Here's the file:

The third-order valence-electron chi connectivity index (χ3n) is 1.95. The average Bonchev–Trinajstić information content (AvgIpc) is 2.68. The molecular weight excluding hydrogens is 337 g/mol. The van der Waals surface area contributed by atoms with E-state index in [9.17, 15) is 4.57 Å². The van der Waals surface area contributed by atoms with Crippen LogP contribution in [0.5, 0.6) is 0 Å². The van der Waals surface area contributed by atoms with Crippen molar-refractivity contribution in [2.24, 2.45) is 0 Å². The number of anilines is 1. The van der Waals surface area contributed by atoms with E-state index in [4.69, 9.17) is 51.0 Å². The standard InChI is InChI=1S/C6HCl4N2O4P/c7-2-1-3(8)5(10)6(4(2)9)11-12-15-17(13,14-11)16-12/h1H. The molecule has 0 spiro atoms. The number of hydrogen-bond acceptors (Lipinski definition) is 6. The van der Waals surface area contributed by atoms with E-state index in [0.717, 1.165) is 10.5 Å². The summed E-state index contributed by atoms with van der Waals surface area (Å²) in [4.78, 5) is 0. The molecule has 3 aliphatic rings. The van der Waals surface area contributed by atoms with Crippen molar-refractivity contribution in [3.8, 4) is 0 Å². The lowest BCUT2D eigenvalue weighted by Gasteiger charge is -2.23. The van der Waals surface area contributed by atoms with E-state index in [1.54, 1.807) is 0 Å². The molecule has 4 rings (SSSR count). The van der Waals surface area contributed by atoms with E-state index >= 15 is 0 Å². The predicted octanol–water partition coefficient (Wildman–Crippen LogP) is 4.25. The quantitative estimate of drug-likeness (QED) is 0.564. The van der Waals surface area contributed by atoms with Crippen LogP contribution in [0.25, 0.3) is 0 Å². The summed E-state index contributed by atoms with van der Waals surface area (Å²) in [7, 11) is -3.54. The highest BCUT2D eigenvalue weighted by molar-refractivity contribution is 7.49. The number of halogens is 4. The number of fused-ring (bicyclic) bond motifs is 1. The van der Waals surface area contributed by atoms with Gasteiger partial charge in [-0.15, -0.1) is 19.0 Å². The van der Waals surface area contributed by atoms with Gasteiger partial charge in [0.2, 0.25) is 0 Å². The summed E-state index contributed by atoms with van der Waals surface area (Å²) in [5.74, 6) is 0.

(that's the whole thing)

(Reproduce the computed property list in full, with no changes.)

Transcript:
The third-order valence-electron chi connectivity index (χ3n) is 1.95. The average Bonchev–Trinajstić information content (AvgIpc) is 2.68. The molecular weight excluding hydrogens is 337 g/mol. The van der Waals surface area contributed by atoms with E-state index in [9.17, 15) is 4.57 Å². The van der Waals surface area contributed by atoms with Crippen LogP contribution in [0.5, 0.6) is 0 Å². The van der Waals surface area contributed by atoms with Crippen molar-refractivity contribution in [2.24, 2.45) is 0 Å². The number of anilines is 1. The van der Waals surface area contributed by atoms with E-state index in [4.69, 9.17) is 51.0 Å². The standard InChI is InChI=1S/C6HCl4N2O4P/c7-2-1-3(8)5(10)6(4(2)9)11-12-15-17(13,14-11)16-12/h1H. The molecule has 0 spiro atoms. The number of hydrogen-bond acceptors (Lipinski definition) is 6. The van der Waals surface area contributed by atoms with E-state index in [0.717, 1.165) is 10.5 Å². The summed E-state index contributed by atoms with van der Waals surface area (Å²) in [4.78, 5) is 0. The molecule has 3 aliphatic rings. The van der Waals surface area contributed by atoms with Crippen molar-refractivity contribution in [3.8, 4) is 0 Å². The lowest BCUT2D eigenvalue weighted by Gasteiger charge is -2.23. The van der Waals surface area contributed by atoms with E-state index in [1.54, 1.807) is 0 Å². The molecule has 4 rings (SSSR count). The van der Waals surface area contributed by atoms with E-state index >= 15 is 0 Å². The predicted octanol–water partition coefficient (Wildman–Crippen LogP) is 4.25. The quantitative estimate of drug-likeness (QED) is 0.564. The van der Waals surface area contributed by atoms with Crippen LogP contribution in [0.25, 0.3) is 0 Å². The summed E-state index contributed by atoms with van der Waals surface area (Å²) in [7, 11) is -3.54. The highest BCUT2D eigenvalue weighted by molar-refractivity contribution is 7.49. The number of halogens is 4. The number of fused-ring (bicyclic) bond motifs is 1. The van der Waals surface area contributed by atoms with Gasteiger partial charge in [-0.15, -0.1) is 19.0 Å². The van der Waals surface area contributed by atoms with Gasteiger partial charge in [0.2, 0.25) is 0 Å². The summed E-state index contributed by atoms with van der Waals surface area (Å²) in [5.74, 6) is 0.